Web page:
Featured Research

from universities, journals, and other organizations

Stop marine pollution to protect kelp forests

Date:
July 17, 2013
Source:
University of Adelaide
Summary:
Marine biologists have found that reducing nutrient pollution in coastal marine environments should help protect kelp forests from the damaging effects of rising CO2.

University of Adelaide marine biologists have found that reducing nutrient pollution in coastal marine environments should help protect kelp forests from the damaging effects of rising CO2.

Related Articles


The researchers have found a combined effect on kelp forests from nutrient pollution and higher CO2, which could have a devastating impact on Australia's marine ecosystems.

"When we manipulated CO2 and nutrient levels in an experimental marine ecosystem we found the effect of both of them together was greater than the sum of their individual impacts," says Dr Bayden Russell, of the University's Environment Institute and Senior Lecturer in the School of Earth and Environmental Sciences.

The project, by PhD student Laura Falkenberg, found that removing the nutrients from the water removed the combined effect, improving the environment for kelp growth.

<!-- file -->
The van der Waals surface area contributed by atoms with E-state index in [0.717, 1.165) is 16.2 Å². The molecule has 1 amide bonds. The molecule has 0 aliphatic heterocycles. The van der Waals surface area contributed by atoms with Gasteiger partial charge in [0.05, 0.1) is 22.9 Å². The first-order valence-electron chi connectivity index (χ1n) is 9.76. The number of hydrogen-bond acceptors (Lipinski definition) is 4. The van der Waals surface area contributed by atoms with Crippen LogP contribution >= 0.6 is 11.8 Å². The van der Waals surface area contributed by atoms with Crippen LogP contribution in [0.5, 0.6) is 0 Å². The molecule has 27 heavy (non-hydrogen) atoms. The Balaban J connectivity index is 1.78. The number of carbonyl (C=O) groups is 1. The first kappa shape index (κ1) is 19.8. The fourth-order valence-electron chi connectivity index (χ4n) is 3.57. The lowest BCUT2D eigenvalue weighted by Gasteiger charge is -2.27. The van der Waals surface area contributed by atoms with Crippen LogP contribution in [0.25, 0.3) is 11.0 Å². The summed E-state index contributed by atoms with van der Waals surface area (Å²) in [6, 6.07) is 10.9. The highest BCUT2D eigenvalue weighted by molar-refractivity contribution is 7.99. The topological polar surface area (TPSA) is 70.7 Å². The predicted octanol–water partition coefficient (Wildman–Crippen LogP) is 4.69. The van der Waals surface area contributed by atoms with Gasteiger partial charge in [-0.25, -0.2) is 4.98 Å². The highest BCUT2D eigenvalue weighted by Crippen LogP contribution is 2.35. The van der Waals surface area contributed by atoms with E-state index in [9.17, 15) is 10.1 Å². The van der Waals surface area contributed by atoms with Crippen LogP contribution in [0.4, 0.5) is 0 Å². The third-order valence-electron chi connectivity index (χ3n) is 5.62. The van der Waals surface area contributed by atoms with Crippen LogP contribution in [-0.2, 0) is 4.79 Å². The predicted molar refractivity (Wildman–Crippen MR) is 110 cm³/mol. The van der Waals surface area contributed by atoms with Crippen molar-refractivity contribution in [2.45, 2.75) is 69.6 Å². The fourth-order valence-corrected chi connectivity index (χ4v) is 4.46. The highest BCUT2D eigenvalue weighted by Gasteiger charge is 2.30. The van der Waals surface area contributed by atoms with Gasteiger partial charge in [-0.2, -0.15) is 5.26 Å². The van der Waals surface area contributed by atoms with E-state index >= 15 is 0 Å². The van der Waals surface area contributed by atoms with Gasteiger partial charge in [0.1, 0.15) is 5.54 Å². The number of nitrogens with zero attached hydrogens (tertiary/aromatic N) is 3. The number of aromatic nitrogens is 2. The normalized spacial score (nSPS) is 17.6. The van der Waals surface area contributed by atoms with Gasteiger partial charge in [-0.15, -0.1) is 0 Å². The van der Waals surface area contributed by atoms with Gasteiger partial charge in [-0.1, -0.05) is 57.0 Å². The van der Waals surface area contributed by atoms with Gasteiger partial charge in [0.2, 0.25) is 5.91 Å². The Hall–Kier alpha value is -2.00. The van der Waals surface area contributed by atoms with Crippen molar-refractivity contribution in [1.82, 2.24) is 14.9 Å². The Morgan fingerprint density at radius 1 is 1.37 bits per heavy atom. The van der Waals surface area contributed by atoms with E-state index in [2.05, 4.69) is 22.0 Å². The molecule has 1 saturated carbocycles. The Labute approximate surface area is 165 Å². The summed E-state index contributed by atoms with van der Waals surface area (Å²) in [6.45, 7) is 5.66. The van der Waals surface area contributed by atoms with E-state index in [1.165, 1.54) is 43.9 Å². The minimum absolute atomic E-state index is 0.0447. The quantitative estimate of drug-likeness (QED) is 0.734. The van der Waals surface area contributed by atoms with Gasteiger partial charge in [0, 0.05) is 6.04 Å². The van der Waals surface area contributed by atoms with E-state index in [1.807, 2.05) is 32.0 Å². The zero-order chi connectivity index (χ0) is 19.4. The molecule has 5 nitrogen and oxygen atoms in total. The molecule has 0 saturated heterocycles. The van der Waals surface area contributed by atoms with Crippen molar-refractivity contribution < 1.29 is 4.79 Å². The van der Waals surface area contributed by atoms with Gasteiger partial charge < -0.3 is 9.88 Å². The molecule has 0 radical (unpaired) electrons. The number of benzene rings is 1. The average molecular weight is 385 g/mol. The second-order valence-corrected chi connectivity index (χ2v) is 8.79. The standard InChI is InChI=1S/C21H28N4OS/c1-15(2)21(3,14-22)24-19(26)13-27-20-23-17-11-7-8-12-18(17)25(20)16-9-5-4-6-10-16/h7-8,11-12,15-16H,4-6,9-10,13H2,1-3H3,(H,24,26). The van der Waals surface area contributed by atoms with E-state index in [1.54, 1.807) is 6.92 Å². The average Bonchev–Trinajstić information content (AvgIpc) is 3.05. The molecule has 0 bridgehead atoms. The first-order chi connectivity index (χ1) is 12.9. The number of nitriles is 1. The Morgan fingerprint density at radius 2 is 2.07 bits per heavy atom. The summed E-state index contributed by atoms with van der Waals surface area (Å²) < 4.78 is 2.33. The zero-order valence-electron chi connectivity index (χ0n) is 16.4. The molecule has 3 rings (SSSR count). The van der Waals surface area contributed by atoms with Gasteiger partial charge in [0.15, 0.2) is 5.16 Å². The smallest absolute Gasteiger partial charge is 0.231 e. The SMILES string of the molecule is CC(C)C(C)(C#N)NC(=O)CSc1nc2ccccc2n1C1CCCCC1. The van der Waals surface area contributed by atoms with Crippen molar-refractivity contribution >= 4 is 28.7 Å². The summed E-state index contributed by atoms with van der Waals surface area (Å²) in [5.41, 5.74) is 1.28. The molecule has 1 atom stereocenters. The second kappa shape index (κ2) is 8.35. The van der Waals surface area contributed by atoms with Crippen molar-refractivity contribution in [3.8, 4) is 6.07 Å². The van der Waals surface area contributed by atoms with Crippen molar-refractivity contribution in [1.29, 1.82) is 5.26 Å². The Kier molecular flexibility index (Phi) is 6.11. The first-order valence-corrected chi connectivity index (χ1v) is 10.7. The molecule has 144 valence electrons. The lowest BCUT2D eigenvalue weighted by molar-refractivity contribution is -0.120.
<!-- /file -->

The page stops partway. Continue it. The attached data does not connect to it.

Kelp forests are one of the most productive marine ecosystems in colder waters and form the basis of food webs for many fish and other marine life. "They are the coral reefs of colder waters," Dr Russell says.

"Increased nutrients from agriculture, wastewater discharge and stormwater on urban coasts are already causing damage to kelp populations in our coastal waters but our research shows that, as CO2 rises the impacts will be much worse and we could lose these really important marine habitats," says Dr Russell.

The researchers grew kelp in experimental tanks floating in the North Haven Boat Harbour with different combinations of added nutrients and CO2. They measured the growth of turf algae which is a precursor to kelp forest loss. As the turf algae grows it displaces the kelp.

"When we removed the nutrients but kept the CO2 high we found that after six months we'd reduced the turf algae by 75% -- we'd removed that synergistic effect," says Dr Russell.

"As we face a future of climate change and higher CO2 levels, there is considerable evidence that our marine ecosystems are going to be severely impacted. We won't be able to manage those global factors at the local level, but what we can manage is local nutrient pollution into our seas from urban areas," he says.

"This work has shown that by reducing the nutrients we should be able to substantially reduce the impact of rising CO2. The bottom line is that we need to reduce the nutrient pollution now."

The research is continuing with larger tanks, known as mesocosms, set up at West Beach and in natural marine areas where CO2 seeps into the water from seabed volcanic activity in New Zealand.


Story Source:

The above story is based on materials provided by University of Adelaide. Note: Materials may be edited for content and length.


Cite This Page: